DHT primarily acts on the hair follicles, causing them to shrink and halting hair growth. Studies show that after up to 2 years of use, Finasteride can substantially increase the hair count. It is frequently combined with topical minoxidil to treat male pattern baldness.

Dutasteride is another, more potent, 5 alpha-reductase inhibitor that was found to be effective in individuals who did not respond to Finasteride.

Platelet-rich plasma therapy

This clinical procedure involves the extraction of plasma rich in platelets from the patient and then injecting it in the affected areas of the scalp to cause a surge of growth factors. This leads to the stimulation of the proliferative state of the hair. Studies show a remarkable minimization in hair loss with up to four PRP injections.

Hair transplant

One of the best options for people with dense hair in other areas of the scalp and balding on the front is a hair transplant. In this treatment, a surgeon removes the healthy hair strands from the donor area and relocates them to the recipient region of the scalp.

This can be done through strip harvesting in which a section of the scalp is surgically extracted and each hair is separately deposited to the affected area. A downside to this procedure is that a scar is left from where the hairs are striped. Another method called follicular unit extraction entails the removal of individual follicles which are then transferred to the recipient area.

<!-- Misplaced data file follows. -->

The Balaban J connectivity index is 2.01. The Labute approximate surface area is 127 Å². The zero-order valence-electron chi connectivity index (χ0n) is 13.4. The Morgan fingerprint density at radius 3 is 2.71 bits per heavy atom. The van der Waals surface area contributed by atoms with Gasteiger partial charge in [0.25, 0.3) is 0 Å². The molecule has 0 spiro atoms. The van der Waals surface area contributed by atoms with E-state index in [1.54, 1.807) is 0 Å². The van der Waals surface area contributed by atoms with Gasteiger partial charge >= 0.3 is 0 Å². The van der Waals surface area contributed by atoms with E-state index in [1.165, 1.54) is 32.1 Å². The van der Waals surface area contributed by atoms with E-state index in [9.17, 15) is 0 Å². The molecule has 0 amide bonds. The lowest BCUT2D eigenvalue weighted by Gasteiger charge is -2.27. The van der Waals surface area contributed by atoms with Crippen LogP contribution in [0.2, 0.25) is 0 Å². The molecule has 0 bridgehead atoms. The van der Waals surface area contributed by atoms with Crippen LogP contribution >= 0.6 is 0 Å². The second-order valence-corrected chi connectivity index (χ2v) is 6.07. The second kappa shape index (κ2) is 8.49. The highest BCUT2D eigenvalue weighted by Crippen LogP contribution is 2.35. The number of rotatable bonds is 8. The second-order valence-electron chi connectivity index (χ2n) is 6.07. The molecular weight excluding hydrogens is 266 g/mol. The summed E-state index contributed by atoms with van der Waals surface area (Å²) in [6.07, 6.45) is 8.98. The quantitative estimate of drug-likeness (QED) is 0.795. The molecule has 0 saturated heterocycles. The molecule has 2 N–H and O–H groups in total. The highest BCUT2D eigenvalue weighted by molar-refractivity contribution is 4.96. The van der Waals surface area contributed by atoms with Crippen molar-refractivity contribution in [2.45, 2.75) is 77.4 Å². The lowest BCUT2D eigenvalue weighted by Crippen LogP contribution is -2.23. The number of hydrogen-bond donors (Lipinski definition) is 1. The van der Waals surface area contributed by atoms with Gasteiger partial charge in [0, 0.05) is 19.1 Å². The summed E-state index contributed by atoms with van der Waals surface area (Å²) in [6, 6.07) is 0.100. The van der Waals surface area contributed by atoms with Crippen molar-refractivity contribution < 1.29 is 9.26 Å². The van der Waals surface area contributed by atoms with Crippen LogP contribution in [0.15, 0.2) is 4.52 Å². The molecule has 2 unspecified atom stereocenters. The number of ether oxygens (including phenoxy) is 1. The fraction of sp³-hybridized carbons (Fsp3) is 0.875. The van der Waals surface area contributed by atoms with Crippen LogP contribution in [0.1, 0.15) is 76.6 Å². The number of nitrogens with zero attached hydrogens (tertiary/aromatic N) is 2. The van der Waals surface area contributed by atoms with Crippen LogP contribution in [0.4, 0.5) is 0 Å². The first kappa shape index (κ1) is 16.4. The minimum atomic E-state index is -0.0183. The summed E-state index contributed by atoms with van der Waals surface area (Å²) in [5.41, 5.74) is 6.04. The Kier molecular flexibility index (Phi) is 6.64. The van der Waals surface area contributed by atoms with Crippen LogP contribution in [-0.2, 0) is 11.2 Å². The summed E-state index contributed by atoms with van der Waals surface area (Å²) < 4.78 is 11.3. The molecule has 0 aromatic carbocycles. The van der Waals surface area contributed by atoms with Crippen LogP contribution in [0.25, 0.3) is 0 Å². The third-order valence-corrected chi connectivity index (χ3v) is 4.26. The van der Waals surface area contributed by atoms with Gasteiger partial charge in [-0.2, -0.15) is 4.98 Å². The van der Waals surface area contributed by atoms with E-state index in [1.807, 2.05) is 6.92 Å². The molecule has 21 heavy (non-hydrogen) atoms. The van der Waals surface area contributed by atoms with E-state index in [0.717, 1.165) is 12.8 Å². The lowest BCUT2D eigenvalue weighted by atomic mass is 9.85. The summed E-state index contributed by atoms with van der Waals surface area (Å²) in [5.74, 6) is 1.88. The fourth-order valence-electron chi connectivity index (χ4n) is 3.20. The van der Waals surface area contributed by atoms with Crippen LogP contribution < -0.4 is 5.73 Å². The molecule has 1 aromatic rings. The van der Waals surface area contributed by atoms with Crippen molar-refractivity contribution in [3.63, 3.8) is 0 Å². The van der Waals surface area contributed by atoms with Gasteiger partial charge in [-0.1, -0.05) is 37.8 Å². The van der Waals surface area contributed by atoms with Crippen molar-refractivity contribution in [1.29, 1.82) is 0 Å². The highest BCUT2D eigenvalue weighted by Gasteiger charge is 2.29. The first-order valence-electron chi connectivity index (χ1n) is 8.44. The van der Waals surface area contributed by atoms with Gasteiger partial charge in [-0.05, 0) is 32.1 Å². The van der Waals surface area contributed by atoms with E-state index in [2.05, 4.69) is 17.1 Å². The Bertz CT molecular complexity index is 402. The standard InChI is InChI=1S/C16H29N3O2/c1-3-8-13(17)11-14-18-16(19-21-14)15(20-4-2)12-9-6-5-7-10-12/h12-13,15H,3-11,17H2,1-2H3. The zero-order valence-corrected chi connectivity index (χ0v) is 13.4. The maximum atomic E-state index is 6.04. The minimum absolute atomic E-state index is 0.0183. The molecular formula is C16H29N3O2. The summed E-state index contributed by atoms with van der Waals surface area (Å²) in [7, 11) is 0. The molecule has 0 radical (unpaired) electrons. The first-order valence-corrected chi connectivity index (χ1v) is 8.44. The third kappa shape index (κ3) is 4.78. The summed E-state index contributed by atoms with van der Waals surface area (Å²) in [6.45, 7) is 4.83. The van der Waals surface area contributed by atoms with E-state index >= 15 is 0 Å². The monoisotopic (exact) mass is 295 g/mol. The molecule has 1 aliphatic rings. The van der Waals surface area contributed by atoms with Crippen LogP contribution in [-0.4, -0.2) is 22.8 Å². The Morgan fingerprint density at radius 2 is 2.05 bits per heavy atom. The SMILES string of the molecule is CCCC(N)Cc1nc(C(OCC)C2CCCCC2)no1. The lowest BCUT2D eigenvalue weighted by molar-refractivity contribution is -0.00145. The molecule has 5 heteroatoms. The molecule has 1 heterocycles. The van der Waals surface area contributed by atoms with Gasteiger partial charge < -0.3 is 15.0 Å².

Scandinavian Biolabs Hair Growth Routine

These products are formulated with all-natural vegan ingredients which help to nourish the hair follicle cells and improve the natural balance of the scalp. Various active components in this formula including amino acid complex, Curcuma longa, and caffeine have shown promising results in various studies.

Other benefits of these products stem from the presence of various moisturizing and protecting ingredients such as niacinamide, sodium PCA, and zinc PCA that play a vital role in maintaining scalp health.

A multipurpose approach involving a combination of various topical and oral medications is usually advised for a better response against alopecia.

Conclusion

guy smiling balding

Minoxidil displays the ability to induce hair growth in the dormant follicles and has been extensively used as a primary remedy for hair loss.

But it’s only effective in cases where the hair follicles have not sustained irreversible modification, which is a common instance in alopecia that is left untreated. That is why an early diagnosis and intervention are crucial to prevent baldness and decelerate the loss of hair.

It is important to consult with a licensed dermatologist before starting any treatment plan for alopecia.

References